Civil servants sing the blues over PSMI clinics closure

Premier Service Medical Investments

THE recent closure of 120 Premier Service Medical Investments (PSMI) medical units has dealt a significant blow to thousands of civil servants across the country who form a preponderant part of the medical institution’s clientele.

The company closed 21 medical clinics, 15 dental clinics, 24 pharmacies, all 13 rehabilitation clinics, 17 radiology units, and 10 optometry clinics among other units.

Owing to the closure of units, capacity utilisation has plummeted to below 10% as patients and clients fail to access services.

Public servants who, for a long time have relied on PSMI for medical needs due to the relatively lower premiums charged have now been left out in the cold as accessing health services is no longer easy.

They are trapped between the proverbial hard place and the deep blue sea as getting assistance from public hospitals is a nightmare.

Their earnings are inadequate to access decent medical services in the country considering that they are raking in an average of ZW$40 000 fetching less than US$50 on the parallel market.

Consultation fees for specialist doctors range from US$50 while drug prices have been on an upward trajectory for a long time.

A Magnetic Resonance Imaging (MRI) scan which is a type of scan that uses strong magnetic fields and radio waves to produce detailed images of the inside of the body ranges from US$40, a figure which eats up a public servant’s salary.

Those with chronic conditions requiring regular attention are also crying foul as they are financially malnourished to handle exorbitant prices that come with frequent visits to the doctor.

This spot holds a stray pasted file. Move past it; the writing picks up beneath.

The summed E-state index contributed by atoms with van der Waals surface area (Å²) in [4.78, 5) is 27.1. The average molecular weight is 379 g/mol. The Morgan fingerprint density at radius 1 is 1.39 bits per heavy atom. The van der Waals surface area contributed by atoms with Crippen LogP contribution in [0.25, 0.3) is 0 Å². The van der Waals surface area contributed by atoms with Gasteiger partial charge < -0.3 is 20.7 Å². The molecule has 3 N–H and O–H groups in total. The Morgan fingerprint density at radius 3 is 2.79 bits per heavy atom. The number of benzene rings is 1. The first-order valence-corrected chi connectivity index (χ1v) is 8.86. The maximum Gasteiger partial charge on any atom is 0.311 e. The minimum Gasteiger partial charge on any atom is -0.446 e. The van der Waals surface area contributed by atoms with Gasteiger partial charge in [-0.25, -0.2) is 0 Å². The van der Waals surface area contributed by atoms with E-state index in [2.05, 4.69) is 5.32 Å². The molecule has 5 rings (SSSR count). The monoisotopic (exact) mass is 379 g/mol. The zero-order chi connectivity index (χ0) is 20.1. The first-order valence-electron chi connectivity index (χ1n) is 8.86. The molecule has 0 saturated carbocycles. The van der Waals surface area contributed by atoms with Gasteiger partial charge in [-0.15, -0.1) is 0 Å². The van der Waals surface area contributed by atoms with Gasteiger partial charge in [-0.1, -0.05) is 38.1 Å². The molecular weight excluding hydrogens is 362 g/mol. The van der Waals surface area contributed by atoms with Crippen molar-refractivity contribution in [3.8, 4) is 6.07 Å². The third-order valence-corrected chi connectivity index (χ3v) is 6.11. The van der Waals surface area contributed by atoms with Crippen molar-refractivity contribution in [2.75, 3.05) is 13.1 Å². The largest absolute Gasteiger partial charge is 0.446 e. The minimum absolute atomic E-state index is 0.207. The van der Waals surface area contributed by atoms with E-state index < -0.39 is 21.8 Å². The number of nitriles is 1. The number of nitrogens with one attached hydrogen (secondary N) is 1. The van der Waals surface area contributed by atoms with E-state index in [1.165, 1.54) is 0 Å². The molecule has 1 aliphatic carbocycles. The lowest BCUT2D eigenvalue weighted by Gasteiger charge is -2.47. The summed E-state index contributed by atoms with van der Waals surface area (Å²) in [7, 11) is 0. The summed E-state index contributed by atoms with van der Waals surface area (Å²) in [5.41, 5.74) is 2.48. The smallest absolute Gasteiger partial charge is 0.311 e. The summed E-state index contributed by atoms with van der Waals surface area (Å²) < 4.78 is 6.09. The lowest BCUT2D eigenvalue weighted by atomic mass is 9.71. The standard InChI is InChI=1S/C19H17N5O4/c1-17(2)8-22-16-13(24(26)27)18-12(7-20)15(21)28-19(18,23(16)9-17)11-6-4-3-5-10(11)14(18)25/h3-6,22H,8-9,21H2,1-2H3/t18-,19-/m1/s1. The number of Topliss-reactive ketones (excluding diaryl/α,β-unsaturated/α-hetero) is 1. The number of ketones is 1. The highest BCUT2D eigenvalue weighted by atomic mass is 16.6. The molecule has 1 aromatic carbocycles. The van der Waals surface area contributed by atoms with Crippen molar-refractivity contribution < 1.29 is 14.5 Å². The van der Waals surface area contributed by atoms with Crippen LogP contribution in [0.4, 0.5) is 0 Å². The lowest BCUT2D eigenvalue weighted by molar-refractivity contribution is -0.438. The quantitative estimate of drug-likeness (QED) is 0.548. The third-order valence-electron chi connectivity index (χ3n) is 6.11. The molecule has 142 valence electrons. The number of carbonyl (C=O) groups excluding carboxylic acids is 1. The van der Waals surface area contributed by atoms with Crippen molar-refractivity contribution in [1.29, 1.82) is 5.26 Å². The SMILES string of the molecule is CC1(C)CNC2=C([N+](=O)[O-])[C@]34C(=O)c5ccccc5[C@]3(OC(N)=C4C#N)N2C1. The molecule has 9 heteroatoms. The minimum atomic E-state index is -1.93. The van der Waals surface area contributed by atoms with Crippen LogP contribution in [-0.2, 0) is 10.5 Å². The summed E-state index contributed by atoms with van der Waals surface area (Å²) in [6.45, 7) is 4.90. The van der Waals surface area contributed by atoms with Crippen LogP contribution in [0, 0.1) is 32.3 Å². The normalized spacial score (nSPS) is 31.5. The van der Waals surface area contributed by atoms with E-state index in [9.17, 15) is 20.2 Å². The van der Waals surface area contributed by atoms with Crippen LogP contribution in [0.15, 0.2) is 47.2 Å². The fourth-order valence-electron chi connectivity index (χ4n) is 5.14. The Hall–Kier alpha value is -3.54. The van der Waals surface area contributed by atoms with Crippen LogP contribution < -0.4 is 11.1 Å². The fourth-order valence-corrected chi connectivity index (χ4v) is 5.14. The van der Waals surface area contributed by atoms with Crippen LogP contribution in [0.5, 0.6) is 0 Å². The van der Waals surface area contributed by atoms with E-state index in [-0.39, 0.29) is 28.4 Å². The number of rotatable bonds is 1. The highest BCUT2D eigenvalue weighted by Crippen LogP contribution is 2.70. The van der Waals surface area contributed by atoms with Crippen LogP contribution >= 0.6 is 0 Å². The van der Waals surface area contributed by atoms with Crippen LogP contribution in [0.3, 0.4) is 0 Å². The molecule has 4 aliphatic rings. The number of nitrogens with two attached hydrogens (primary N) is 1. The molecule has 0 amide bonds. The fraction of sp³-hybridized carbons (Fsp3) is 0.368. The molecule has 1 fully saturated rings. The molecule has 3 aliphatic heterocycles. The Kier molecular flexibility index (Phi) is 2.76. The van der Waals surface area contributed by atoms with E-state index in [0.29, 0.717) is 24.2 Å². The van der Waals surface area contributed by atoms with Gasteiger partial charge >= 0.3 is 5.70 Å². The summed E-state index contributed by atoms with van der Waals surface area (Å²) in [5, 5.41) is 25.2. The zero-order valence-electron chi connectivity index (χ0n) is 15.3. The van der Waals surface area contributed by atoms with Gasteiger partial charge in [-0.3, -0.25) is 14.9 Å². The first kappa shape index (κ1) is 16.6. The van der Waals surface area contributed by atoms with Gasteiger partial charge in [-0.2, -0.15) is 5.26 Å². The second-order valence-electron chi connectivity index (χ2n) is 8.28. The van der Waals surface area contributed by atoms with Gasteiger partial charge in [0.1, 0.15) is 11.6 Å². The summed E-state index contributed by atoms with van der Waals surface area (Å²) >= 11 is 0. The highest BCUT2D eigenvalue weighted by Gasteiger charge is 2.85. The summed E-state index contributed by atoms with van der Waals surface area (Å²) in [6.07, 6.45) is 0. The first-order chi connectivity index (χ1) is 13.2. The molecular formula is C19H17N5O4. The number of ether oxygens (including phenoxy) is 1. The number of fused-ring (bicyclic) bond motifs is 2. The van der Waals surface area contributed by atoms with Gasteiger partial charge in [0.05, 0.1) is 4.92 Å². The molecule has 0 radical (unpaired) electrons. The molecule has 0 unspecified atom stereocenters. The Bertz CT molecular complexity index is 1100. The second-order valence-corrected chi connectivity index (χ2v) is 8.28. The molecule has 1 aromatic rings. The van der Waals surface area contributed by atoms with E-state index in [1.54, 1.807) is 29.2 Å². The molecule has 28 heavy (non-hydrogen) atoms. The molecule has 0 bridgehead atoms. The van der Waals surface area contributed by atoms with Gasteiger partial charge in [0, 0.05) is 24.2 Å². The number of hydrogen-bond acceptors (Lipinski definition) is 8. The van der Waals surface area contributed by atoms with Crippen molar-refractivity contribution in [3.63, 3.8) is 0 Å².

“I am diabetic and was getting my tablets from the PSMI pharmacies using my medical aid. Since the majority of pharmacies have been closed I am in a terrible fix because I do not have the money to buy the drugs from private pharmacies,” said a Marondera-based government teacher.

Psmas has been on a downward spiral for some time but its presence provided some relief to the middle and low-level members of society.

“I was involved in an accident three months ago and was being attended at one PSMI medical unit in Harare. Midway through my recovery, the hospital closed and I am stranded.

“I have been making efforts to have myself assisted but to no avail. I ended up going to Sally Mugabe Hospital, but the service there is pathetic to the extent that I now fear that I might develop complications,” said a Harare-based teacher who spoke on condition of anonymity.

What is agitating the affected people is that their monthly medical aid premiums are being deducted despite the absence of service.

A panacea to the problem appears to be a pipe dream as PSMI acting managing director Margret Maulana noted that: “Although relevant stakeholders are working round the clock for a speedy resolution, there has been no official communication with regards to specific timelines.”

The PSMI closure is further straining a health sector which the National Development Strategy 1 (NDS-1) agrees: “… is also faced with a critical shortage of specialised professionals and health-care staff, demotivated staff who go on strikes, dilapidated hospital infrastructure, lack of essential medicines and commodities, inadequate emergency services for delivery and under-utilisation of existing antenatal services.”

The NDS-1 is the country’s first five-year medium-term plan aimed at realising the country’s Vision 2030.

According to the plan, “… the overall outcome of the Health sector during the NDS-1 Period is to improve quality of life, and improve life expectancy at birth from the current 61 years to 65 years.”

However, with what is happening, this objective appears to be unattainable.

The sporadic closure of the facilities has also been marked by the arrest of PSMI executives on allegations of defrauding the entity millions of United States dollars at a time the entity is struggling to offer services to its clients.

Corruption allegations levelled against Psmas executives have since triggered a forensic audit into the affairs of PSMI being conducted by the Zimbabwe Anti-Corruption Commission (Zacc), Criminal Investigations Department (CID) and the Zimbabwe Revenue Authority (Zimra).

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